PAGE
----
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In re Probate of the Will of Bolton

July 18, 2008

IN THE MATTER OF THE PROBATE OF THE WILL OF NORFLEET BOLTON, DECEASED.


On appeal from Superior Court of New Jersey, Chancery Division, Probate Part, Somerset County, 98-00119.

Per curiam.

NOT FOR PUBLICATION WITHOUT THE APPROVAL OF THE APPELLATE DIVISION

Argued June 3, 2008

Before Judges Fuentes, Grall and Waugh.

Wesley Ray Bolton, Betty D. Washington and Patricia A. Christmas appeal from the final judgment of the Chancery Division, Probate Part interpreting the will of their mother, Norfleet Bolton (the testator). At issue was the interpretation of the phrase "my surviving children" in connection with the thirteenth paragraph of the will, which directed the disposition of the proceeds from the sale of decedent's home, which sale was not to take place until five years following an event that had not yet occurred when the will was written. The specific issue was whether "my surviving children" spoke to the time of the testator's death or the time of the later distribution of the sale proceeds.

The issue arose because one of the testator's children, Kenneth Bolton, survived his mother, but passed away between the date of her death and the date the house was sold. The trial judge decided the case in a summary fashion, under R. 4:67, and determined that the interest of each of the testator's children vested at the time of her death. We affirm.

The testator executed her will on January 11, 1998. She died eleven days later on January 22, 1998. She was survived by four children, the three appellants and her son Kenneth, now represented by his estate. The will was duly admitted to probate by the Surrogate of Somerset County.

The will contained five paragraphs leaving specific assets to the four children, who were individually named in each paragraph. There were other provisions leaving specific assets to individually named grandchildren and others. The eleventh paragraph left "[a]ll the rest, residue and remainder of my estate, both real and personal" to the four children, by name, "in equal shares and portions, absolutely and forever." (Emphasis added). The twelfth paragraph appointed one of the testator's granddaughters, Stacey Brunson, as executor.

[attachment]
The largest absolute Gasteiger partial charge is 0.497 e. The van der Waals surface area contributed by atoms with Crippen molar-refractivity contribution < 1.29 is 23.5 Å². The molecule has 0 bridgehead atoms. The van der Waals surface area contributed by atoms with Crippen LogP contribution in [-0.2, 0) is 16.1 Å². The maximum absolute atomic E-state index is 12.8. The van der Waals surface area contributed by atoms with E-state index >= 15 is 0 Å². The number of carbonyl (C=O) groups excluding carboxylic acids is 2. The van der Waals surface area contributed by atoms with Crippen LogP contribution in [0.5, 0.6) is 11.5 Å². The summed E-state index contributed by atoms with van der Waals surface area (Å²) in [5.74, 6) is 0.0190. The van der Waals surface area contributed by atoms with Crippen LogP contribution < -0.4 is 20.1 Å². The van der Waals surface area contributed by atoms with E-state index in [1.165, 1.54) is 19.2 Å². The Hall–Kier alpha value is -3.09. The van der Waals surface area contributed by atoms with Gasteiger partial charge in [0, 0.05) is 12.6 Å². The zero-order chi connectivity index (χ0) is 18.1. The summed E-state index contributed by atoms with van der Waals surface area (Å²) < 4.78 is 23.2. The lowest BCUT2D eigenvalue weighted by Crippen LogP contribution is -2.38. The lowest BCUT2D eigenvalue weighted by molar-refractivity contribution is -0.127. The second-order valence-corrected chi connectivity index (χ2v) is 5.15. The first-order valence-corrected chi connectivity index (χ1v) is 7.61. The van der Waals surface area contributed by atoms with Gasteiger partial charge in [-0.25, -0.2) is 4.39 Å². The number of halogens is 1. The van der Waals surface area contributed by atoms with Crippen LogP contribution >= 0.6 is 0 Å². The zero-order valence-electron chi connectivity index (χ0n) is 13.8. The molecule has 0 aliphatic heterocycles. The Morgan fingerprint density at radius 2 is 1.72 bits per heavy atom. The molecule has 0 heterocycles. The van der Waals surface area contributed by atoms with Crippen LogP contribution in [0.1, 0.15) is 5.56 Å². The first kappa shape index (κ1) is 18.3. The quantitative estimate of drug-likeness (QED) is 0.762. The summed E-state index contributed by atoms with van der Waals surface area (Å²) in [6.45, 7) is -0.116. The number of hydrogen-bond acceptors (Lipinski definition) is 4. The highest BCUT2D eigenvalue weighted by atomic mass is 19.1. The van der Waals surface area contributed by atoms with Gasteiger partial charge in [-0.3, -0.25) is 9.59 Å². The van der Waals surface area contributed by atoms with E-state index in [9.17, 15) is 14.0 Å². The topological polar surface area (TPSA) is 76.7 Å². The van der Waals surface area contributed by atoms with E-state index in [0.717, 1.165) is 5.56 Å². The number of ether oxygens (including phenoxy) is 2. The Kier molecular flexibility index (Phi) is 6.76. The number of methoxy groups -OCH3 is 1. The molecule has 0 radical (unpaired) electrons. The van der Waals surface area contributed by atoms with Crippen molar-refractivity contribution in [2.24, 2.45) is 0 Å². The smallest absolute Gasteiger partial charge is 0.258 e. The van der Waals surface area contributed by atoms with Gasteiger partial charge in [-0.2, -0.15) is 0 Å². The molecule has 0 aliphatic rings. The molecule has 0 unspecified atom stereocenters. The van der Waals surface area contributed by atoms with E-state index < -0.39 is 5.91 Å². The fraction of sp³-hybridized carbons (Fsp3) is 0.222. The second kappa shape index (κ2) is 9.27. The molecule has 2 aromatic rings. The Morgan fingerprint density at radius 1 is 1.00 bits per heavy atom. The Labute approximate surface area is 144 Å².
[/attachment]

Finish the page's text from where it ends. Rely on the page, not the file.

The thirteenth paragraph, which is the one at issue in this case, provides as follows:

I further direct that my executrix, Stacey Brunson, shall sell the premises owned by me and known as 315 West Point Avenue, Somerset, N.J., and distribute the proceeds of said sale to my surviving children equally. However, my executrix shall not sell said premises until five (5) years after my son, Wesley Ray Bolton, has returned.[*fn1 ] In the meantime, my executrix shall permit the premises to be occupied by my daughters, Betty D. Washington and Patricia A. Christmas, provided my daughters pay real estate taxes, homeowners' insurance, all utilities, repairs and maintenance of the property. The property may be sold at an earlier date if all of the parties are agreeable.

Although Kenneth survived his mother, he died on March 1, 2004, six years later. He was survived by a wife and five children. It appears from the record that there may have been some estrangement between Kenneth, and perhaps his mother and siblings, and his wife.

The executor initiated suit through a verified complaint and order to show cause filed on March 2, 2007. The verified complaint asked the Probate Part to interpret the provision of the will concerning the distribution to the "surviving children" and to instruct the executor concerning the distribution of the proceeds of the sale of the residence. The executor took no position with respect to how the will should be interpreted.

The April 23, 2007 return date of the order to show cause was adjourned and converted to a case management conference, held on May 10, 2007. The trial judge entered a briefing schedule and set an argument date of July 24, 2007.

Appellants filed a brief and certifications in support of their position that the phrase "my surviving children" spoke of the time of distribution, arguing that their mother intended the proceeds of the sale of her home to be distributed only among those of her children living at the time of ...


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